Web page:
Mexico Shaken by 3rd Major Sept. 19 Quake

At least one person died in 7.6 quake
By Newser Editors and Wire Services
Posted Sep 19, 2022 2:01 PM CDT
Updated Sep 19, 2022 5:40 PM CDT
Strong 7.6 Quake Hits Mexico's Pacific Coast
People walk to a meeting point on Paseo de la Reforma avenue as part of an earthquake simulation drill held to mark the anniversary of two past, deadly quakes in Mexico City, Monday, Sept. 19, 2022. Alarms for a real, 7.6 magnitude quake came less than an hour after this drill.   (AP Photo/Fernando Llano)

This story has been updated with new developments. A magnitude 7.6 earthquake shook Mexico's central Pacific coast on Monday, killing at least one person and setting off a seismic alarm in the rattled capital on the anniversary of two earlier devastating quakes. There were at least some early reports of damage to buildings from the quake, which hit at 1:05pm local time, according to the US Geological Survey. It said the quake was centered 23 miles southeast of Aquila near the boundary of Colima and Michoacan states and at a depth of 9.4 miles.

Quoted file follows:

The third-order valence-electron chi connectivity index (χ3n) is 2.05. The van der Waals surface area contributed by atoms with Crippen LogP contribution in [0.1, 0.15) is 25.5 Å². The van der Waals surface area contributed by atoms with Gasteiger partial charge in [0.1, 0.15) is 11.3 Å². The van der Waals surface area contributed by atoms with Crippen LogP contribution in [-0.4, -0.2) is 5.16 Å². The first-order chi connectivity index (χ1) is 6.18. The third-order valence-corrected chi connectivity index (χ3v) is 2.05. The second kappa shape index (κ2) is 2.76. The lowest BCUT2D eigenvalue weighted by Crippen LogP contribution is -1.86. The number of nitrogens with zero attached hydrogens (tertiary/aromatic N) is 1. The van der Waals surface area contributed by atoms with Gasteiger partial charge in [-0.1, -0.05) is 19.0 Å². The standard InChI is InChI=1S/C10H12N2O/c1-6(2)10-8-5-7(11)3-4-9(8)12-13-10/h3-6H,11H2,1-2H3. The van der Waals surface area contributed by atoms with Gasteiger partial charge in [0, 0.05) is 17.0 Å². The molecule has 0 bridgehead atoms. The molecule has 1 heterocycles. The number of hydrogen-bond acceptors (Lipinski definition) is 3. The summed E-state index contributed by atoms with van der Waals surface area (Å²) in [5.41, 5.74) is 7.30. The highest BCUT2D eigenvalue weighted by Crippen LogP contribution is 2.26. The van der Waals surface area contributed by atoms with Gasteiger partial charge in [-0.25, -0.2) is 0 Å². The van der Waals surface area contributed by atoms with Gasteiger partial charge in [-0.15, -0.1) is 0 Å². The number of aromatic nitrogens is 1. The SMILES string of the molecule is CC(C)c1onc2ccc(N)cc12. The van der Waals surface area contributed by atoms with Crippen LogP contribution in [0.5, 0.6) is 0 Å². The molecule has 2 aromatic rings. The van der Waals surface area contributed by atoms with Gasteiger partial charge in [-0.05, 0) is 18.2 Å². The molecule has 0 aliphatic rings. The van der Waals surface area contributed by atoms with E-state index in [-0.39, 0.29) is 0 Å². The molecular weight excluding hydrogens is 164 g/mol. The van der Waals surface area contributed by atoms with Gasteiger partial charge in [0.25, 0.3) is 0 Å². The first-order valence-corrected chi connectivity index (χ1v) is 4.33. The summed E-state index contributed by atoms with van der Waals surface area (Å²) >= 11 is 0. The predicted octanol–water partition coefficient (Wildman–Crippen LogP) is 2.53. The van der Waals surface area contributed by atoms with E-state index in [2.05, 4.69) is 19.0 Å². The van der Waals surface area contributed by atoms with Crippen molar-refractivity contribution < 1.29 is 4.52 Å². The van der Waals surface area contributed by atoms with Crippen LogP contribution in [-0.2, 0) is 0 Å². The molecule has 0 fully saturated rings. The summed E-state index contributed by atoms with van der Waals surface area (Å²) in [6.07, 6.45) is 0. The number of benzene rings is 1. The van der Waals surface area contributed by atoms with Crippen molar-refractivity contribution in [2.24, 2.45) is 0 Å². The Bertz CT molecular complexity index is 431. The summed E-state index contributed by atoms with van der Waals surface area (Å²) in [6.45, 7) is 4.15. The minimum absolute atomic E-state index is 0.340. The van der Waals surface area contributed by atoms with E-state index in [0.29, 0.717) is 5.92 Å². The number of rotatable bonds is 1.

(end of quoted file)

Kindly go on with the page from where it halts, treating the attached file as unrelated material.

President Andrés Manuel López Obrador said the secretary of the navy told him one person was killed in the port city of Manzanillo, Colima, when a wall at a mall collapsed, the AP reports. In Coalcoman, Michoacan, near the quake's epicenter, buildings were damaged, but there were no immediate reports of injuries. The US Tsunami Warning System said there was risk of a tsunami near the coast of Michoacan, the Guardian reports.

Alarms for the new quake came less than an hour after quake alarms warbled in a nationwide earthquake simulation drill marking major quakes that struck on the same date in 1985 and 2017. The magnitude 8.0 quake centered near the coast of Guerrero state in 1985 killed at least 9,500 people. More than 360 people died in the magnitude 7.1 quake that struck in 2017. "This is a coincidence" that it's the third Sept. 19 earthquake, said US Geological Survey seismologist Paul Earle. "There’s no physical reason or statistical bias toward earthquakes in any given month in Mexico." (Read more Mexico stories.)

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